"had committed an error so gross as to amount in law to a denial by the State of due process of law to one accused of crime, or of some right secured to him by the Constitution of the United States,"
this Court might take jurisdiction, but the occurrence of such an instance was not suggested as probable.
In Barrington v. Missouri, 205 U. S. 484, the plaintiff in error, before the trial of the cause commenced, applied for a change of venue on the ground of local prejudice. Upon the hearing of the application, many witnesses were examined and testified, and the trial court decided that prejudice justifying a change of venue had not been made out, and denied the application. In dismissing the writ of error in the above case, we said:
"It is now contended that the refusal to grant the change of venue deprived plaintiff in error of a fair and impartial trial, to which, under the federal Constitution, he was entitled. The state supreme court held it to be a well settled rule of law in Missouri that the granting of a change of venue in a criminal case rested largely in the discretion of the trial court, and that,
where the trial court has heard the evidence in favor of and against the application, and a conclusion reached adversely to granting the change, such ruling will not be disturbed by this Court, and should not be unless there are circumstances of such a nature as indicates an abuse of the discretion lodged in such court."
And the supreme court, after a full review of all the testimony, decided that the trial court had acted properly in overruling the application for a change of venue. In our judgment, no federal question was involved. Were this otherwise it would follow that we could decide in any case that the trial court had abused its discretion under the laws of the State of Missouri although the Supreme Court of that state had held to the contrary.
It was ruled in Martin v. Texas, 200 U. S. 316, as in other cases, that discrimination in organizing a grand jury and empaneling a petit jury cannot be established by merely proving that no one of the defendant's race was on either of the juries, and that an accused person cannot of right demand a mixed jury some of which shall be of his race, nor is a jury of that kind guaranteed by the Fourteenth Amendment to any race. And it was said:
"What an accused is entitled to demand under the Constitution of the United States is that, in organizing the grand jury, as well as in the empaneling of the petit jury, there shall be no exclusion of his race, and no discrimination against them, because of their race or color."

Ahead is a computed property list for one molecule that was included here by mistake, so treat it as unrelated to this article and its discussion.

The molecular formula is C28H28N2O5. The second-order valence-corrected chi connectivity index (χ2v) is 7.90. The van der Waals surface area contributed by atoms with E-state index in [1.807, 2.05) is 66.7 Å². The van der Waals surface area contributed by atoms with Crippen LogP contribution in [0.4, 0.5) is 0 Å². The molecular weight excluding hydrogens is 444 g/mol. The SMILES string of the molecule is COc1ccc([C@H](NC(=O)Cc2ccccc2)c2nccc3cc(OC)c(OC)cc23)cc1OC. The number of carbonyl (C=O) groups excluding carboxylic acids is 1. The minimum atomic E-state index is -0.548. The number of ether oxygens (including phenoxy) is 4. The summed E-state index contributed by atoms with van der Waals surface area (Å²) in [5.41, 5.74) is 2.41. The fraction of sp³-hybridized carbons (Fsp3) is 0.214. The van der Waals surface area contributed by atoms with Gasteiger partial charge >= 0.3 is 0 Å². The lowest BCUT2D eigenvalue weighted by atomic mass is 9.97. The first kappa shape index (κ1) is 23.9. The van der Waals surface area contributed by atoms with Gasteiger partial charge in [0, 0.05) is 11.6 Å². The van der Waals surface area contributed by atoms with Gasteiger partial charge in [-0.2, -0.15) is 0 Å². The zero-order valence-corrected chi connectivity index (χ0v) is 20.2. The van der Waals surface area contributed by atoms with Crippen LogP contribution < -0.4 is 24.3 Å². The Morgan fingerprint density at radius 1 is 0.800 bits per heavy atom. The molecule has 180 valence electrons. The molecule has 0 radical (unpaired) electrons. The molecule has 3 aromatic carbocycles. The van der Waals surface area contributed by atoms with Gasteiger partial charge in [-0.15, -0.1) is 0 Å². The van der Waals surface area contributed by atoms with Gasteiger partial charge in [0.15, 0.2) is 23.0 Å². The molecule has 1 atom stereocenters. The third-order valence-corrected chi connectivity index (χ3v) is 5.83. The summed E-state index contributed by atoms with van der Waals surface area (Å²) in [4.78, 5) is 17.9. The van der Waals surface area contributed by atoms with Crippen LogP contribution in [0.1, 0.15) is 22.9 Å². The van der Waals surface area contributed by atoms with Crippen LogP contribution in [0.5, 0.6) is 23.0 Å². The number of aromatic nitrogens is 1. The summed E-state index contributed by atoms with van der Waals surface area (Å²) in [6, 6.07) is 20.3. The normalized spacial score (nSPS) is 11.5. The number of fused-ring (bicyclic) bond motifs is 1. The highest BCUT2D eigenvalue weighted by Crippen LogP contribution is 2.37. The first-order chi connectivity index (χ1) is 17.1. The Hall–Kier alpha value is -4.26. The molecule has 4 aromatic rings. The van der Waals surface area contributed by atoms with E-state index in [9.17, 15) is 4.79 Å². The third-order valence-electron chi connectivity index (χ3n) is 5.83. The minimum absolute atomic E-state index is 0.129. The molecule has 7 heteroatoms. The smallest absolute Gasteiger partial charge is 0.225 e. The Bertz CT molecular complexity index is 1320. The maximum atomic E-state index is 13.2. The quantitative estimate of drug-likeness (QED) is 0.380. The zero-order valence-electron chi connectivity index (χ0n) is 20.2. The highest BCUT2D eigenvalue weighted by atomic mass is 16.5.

As before remarked, whether such discrimination was practiced in this case was a question of fact, and the determination of that question adversely to plaintiff in error by the trial court and by the court of criminal appeals was decisive so far as this Court is concerned unless it could be held that these decisions constitute such abuse as amounted to an infraction of the federal Constitution, which cannot be presumed, and which there is no reason to hold on the record before us. On the contrary, the careful opinion of the court of criminal appeals, setting forth the evidence, justifies the conclusion of that court that the negro race was not intentionally or otherwise discriminated
against in the selection of the grand and petit jurors. Indeed, there was a negro juror on the grand jury which indicted plaintiff in error, and there were negroes on the venire from which the jury which tried the case was drawn, although it happened that none of them were drawn out of the jury box. The Court said:
"It may by that the jury commissioners did not give the negro race a full pro rata with the white race in the selection of the grand and petit jurors in this case; still this would not be evidence of discrimination. If they fairly and honestly endeavored to discharge their duty, and did not in fact discriminate against the negro race in the selection of the jury lists, then the Constitution of the United States has not been violated. We understand the rule to be that mere error in administering the criminal law of the state, or in the conduct of a criminal trial, no federal right being invaded or denied, is beyond the revisory power of the Supreme Court of the United States under the Constitution and the statutes regulating its jurisdiction."
No other point requiring consideration, the result is